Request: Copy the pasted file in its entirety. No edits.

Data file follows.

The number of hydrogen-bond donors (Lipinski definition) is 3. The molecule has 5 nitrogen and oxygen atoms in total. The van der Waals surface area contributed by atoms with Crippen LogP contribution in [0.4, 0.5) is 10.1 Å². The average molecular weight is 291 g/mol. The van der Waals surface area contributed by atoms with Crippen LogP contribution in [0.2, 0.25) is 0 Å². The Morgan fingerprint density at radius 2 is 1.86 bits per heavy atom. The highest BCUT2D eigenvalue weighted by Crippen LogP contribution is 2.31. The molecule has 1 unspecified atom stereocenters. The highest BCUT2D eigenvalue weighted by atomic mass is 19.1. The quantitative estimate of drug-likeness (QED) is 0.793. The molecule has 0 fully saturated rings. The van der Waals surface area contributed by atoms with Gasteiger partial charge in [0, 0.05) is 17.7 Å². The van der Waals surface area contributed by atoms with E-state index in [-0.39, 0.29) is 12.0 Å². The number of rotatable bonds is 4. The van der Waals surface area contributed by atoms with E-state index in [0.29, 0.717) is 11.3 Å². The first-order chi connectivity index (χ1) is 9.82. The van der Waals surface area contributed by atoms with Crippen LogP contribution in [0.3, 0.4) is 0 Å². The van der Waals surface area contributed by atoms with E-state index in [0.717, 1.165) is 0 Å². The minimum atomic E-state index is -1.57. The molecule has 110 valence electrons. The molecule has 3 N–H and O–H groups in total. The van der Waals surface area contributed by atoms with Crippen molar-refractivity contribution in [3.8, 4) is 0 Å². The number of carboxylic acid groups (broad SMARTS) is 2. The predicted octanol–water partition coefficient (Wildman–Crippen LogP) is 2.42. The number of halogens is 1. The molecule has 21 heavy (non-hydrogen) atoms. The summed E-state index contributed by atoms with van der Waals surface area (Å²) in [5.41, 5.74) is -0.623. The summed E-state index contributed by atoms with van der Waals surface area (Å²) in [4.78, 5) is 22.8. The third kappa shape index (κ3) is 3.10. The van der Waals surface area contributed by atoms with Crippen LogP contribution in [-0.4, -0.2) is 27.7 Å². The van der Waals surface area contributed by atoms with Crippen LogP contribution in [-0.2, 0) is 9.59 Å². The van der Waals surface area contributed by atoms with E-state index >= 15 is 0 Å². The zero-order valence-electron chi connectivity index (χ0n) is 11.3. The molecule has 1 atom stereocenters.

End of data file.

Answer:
The number of hydrogen-bond donors (Lipinski definition) is 3. The molecule has 5 nitrogen and oxygen atoms in total. The van der Waals surface area contributed by atoms with Crippen LogP contribution in [0.4, 0.5) is 10.1 Å². The average molecular weight is 291 g/mol. The van der Waals surface area contributed by atoms with Crippen LogP contribution in [0.2, 0.25) is 0 Å². The Morgan fingerprint density at radius 2 is 1.86 bits per heavy atom. The highest BCUT2D eigenvalue weighted by Crippen LogP contribution is 2.31. The molecule has 1 unspecified atom stereocenters. The highest BCUT2D eigenvalue weighted by atomic mass is 19.1. The quantitative estimate of drug-likeness (QED) is 0.793. The molecule has 0 fully saturated rings. The van der Waals surface area contributed by atoms with Gasteiger partial charge in [0, 0.05) is 17.7 Å². The van der Waals surface area contributed by atoms with E-state index in [-0.39, 0.29) is 12.0 Å². The number of rotatable bonds is 4. The van der Waals surface area contributed by atoms with E-state index in [0.29, 0.717) is 11.3 Å². The first-order chi connectivity index (χ1) is 9.82. The van der Waals surface area contributed by atoms with Crippen LogP contribution in [0.3, 0.4) is 0 Å². The van der Waals surface area contributed by atoms with E-state index in [0.717, 1.165) is 0 Å². The minimum atomic E-state index is -1.57. The molecule has 110 valence electrons. The molecule has 3 N–H and O–H groups in total. The van der Waals surface area contributed by atoms with Crippen molar-refractivity contribution in [3.8, 4) is 0 Å². The number of carboxylic acid groups (broad SMARTS) is 2. The predicted octanol–water partition coefficient (Wildman–Crippen LogP) is 2.42. The number of halogens is 1. The molecule has 21 heavy (non-hydrogen) atoms. The summed E-state index contributed by atoms with van der Waals surface area (Å²) in [5.41, 5.74) is -0.623. The summed E-state index contributed by atoms with van der Waals surface area (Å²) in [4.78, 5) is 22.8. The third kappa shape index (κ3) is 3.10. The van der Waals surface area contributed by atoms with Crippen LogP contribution in [-0.4, -0.2) is 27.7 Å². The van der Waals surface area contributed by atoms with Crippen LogP contribution in [-0.2, 0) is 9.59 Å². The van der Waals surface area contributed by atoms with E-state index >= 15 is 0 Å². The zero-order valence-electron chi connectivity index (χ0n) is 11.3. The molecule has 1 atom stereocenters.